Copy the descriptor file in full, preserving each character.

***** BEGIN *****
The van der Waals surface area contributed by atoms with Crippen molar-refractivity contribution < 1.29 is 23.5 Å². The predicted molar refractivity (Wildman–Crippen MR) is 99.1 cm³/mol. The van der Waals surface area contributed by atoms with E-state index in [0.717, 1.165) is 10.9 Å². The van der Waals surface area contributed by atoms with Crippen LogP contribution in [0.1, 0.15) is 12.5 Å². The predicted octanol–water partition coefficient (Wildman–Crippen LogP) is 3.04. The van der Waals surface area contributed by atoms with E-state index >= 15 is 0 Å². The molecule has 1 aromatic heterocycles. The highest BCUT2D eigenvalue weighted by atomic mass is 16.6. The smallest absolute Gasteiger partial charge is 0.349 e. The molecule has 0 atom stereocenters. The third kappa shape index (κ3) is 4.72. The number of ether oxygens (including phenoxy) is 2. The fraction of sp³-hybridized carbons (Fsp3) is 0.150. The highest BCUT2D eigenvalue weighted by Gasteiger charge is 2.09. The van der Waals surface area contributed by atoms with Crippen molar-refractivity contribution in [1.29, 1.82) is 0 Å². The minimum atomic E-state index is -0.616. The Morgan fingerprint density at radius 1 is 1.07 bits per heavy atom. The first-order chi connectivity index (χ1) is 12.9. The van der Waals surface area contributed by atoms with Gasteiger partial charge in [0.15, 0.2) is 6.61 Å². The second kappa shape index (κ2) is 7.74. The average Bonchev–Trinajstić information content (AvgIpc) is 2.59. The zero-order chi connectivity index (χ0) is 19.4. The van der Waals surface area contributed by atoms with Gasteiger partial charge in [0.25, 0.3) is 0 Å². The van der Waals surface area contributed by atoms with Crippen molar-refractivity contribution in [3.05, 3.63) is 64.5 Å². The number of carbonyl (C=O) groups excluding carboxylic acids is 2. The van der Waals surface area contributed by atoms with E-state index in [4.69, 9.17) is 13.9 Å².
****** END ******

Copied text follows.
The van der Waals surface area contributed by atoms with Crippen molar-refractivity contribution < 1.29 is 23.5 Å². The predicted molar refractivity (Wildman–Crippen MR) is 99.1 cm³/mol. The van der Waals surface area contributed by atoms with E-state index in [0.717, 1.165) is 10.9 Å². The van der Waals surface area contributed by atoms with Crippen LogP contribution in [0.1, 0.15) is 12.5 Å². The predicted octanol–water partition coefficient (Wildman–Crippen LogP) is 3.04. The van der Waals surface area contributed by atoms with E-state index >= 15 is 0 Å². The molecule has 1 aromatic heterocycles. The highest BCUT2D eigenvalue weighted by atomic mass is 16.6. The smallest absolute Gasteiger partial charge is 0.349 e. The molecule has 0 atom stereocenters. The third kappa shape index (κ3) is 4.72. The number of ether oxygens (including phenoxy) is 2. The fraction of sp³-hybridized carbons (Fsp3) is 0.150. The highest BCUT2D eigenvalue weighted by Gasteiger charge is 2.09. The van der Waals surface area contributed by atoms with Crippen molar-refractivity contribution in [1.29, 1.82) is 0 Å². The minimum atomic E-state index is -0.616. The Morgan fingerprint density at radius 1 is 1.07 bits per heavy atom. The first-order chi connectivity index (χ1) is 12.9. The van der Waals surface area contributed by atoms with Gasteiger partial charge in [0.15, 0.2) is 6.61 Å². The second kappa shape index (κ2) is 7.74. The average Bonchev–Trinajstić information content (AvgIpc) is 2.59. The zero-order chi connectivity index (χ0) is 19.4. The van der Waals surface area contributed by atoms with Gasteiger partial charge in [0.25, 0.3) is 0 Å². The van der Waals surface area contributed by atoms with Crippen molar-refractivity contribution in [3.05, 3.63) is 64.5 Å². The number of carbonyl (C=O) groups excluding carboxylic acids is 2. The van der Waals surface area contributed by atoms with E-state index in [4.69, 9.17) is 13.9 Å².